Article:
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  1. What is a Mechanism? Thinking About Mechanisms Across the Sciences.Phyllis Illari & Jon Williamson - 2012 - European Journal for Philosophy of Science 2 (1):119-135.
    After a decade of intense debate about mechanisms, there is still no consensus characterization. In this paper we argue for a characterization that applies widely to mechanisms across the sciences. We examine and defend our disagreements with the major current contenders for characterizations of mechanisms. Ultimately, we indicate that the major contenders can all sign up to our characterization.
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  • Problematic Assumptions Have Slowed Down Depression Research: Why Symptoms, Not Syndromes Are the Way Forward.Eiko I. Fried - 2015 - Frontiers in Psychology 6.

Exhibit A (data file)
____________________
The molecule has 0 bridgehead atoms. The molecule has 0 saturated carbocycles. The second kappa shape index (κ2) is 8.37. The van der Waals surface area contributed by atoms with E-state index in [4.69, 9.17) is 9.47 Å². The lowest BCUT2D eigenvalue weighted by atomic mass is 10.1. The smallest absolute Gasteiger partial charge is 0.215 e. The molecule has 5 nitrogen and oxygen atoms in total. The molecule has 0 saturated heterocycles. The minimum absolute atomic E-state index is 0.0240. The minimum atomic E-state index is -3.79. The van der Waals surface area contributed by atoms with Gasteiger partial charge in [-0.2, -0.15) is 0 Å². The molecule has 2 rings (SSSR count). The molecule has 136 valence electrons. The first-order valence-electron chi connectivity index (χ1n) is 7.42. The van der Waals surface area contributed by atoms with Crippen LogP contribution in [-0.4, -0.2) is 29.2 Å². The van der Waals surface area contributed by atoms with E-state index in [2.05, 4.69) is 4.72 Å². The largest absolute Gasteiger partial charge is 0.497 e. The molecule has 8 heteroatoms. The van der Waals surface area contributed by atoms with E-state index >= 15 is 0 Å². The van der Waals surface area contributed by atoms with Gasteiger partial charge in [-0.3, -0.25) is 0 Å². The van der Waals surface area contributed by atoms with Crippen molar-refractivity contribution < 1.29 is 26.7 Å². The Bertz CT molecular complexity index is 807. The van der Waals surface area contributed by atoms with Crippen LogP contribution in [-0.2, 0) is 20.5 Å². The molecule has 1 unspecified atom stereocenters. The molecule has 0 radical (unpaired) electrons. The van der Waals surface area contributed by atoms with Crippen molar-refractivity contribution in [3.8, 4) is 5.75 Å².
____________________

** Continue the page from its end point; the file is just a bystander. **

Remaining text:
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  • Mechanisms and the Evidence Hierarchy.Brendan Clarke, Donald Gillies, Phyllis Illari, Federica Russo & Jon Williamson - 2014 - Topoi 33 (2):339-360.
    Evidence-based medicine (EBM) makes use of explicit procedures for grading evidence for causal claims. Normally, these procedures categorise evidence of correlation produced by statistical trials as better evidence for a causal claim than evidence of mechanisms produced by other methods. We argue, in contrast, that evidence of mechanisms needs to be viewed as complementary to, rather than inferior to, evidence of correlation. In this paper we first set out the case for treating evidence of mechanisms alongside evidence of correlation in (...)
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  • Diagnostic Categories in Autobiographical Accounts of Illness.Michael P. Kelly - 2015 - Perspectives in Biology and Medicine 58 (1):89-104.